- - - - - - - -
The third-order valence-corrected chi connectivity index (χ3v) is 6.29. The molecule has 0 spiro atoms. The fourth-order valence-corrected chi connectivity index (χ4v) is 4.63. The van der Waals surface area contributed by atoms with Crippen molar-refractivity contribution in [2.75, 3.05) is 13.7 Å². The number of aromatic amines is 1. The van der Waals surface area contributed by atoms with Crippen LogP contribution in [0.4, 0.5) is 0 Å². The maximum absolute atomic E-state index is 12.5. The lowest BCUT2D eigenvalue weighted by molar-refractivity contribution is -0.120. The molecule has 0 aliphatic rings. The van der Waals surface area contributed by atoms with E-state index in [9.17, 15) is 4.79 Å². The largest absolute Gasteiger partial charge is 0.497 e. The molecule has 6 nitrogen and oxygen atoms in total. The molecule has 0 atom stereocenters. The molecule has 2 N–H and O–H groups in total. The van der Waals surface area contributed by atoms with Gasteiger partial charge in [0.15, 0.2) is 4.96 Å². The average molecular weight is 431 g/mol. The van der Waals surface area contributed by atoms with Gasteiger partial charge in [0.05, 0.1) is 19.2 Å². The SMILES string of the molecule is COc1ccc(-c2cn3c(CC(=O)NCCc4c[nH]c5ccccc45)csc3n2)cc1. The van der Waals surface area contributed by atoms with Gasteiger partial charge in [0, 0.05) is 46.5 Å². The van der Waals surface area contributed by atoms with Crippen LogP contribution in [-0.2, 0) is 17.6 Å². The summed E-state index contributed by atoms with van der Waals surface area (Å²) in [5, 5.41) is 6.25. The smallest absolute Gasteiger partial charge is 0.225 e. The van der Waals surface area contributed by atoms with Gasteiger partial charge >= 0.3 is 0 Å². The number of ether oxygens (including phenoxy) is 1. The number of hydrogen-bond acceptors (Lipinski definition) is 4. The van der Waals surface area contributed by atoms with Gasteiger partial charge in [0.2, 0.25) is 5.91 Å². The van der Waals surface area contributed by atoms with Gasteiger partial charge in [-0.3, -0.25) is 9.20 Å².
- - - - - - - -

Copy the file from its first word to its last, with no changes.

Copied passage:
The third-order valence-corrected chi connectivity index (χ3v) is 6.29. The molecule has 0 spiro atoms. The fourth-order valence-corrected chi connectivity index (χ4v) is 4.63. The van der Waals surface area contributed by atoms with Crippen molar-refractivity contribution in [2.75, 3.05) is 13.7 Å². The number of aromatic amines is 1. The van der Waals surface area contributed by atoms with Crippen LogP contribution in [0.4, 0.5) is 0 Å². The maximum absolute atomic E-state index is 12.5. The lowest BCUT2D eigenvalue weighted by molar-refractivity contribution is -0.120. The molecule has 0 aliphatic rings. The van der Waals surface area contributed by atoms with E-state index in [9.17, 15) is 4.79 Å². The largest absolute Gasteiger partial charge is 0.497 e. The molecule has 6 nitrogen and oxygen atoms in total. The molecule has 0 atom stereocenters. The molecule has 2 N–H and O–H groups in total. The van der Waals surface area contributed by atoms with Gasteiger partial charge in [0.15, 0.2) is 4.96 Å². The average molecular weight is 431 g/mol. The van der Waals surface area contributed by atoms with Gasteiger partial charge in [0.05, 0.1) is 19.2 Å². The SMILES string of the molecule is COc1ccc(-c2cn3c(CC(=O)NCCc4c[nH]c5ccccc45)csc3n2)cc1. The van der Waals surface area contributed by atoms with Gasteiger partial charge in [0, 0.05) is 46.5 Å². The van der Waals surface area contributed by atoms with Crippen LogP contribution in [-0.2, 0) is 17.6 Å². The summed E-state index contributed by atoms with van der Waals surface area (Å²) in [5, 5.41) is 6.25. The smallest absolute Gasteiger partial charge is 0.225 e. The van der Waals surface area contributed by atoms with Gasteiger partial charge >= 0.3 is 0 Å². The number of ether oxygens (including phenoxy) is 1. The number of hydrogen-bond acceptors (Lipinski definition) is 4. The van der Waals surface area contributed by atoms with Gasteiger partial charge in [0.2, 0.25) is 5.91 Å². The van der Waals surface area contributed by atoms with Gasteiger partial charge in [-0.3, -0.25) is 9.20 Å².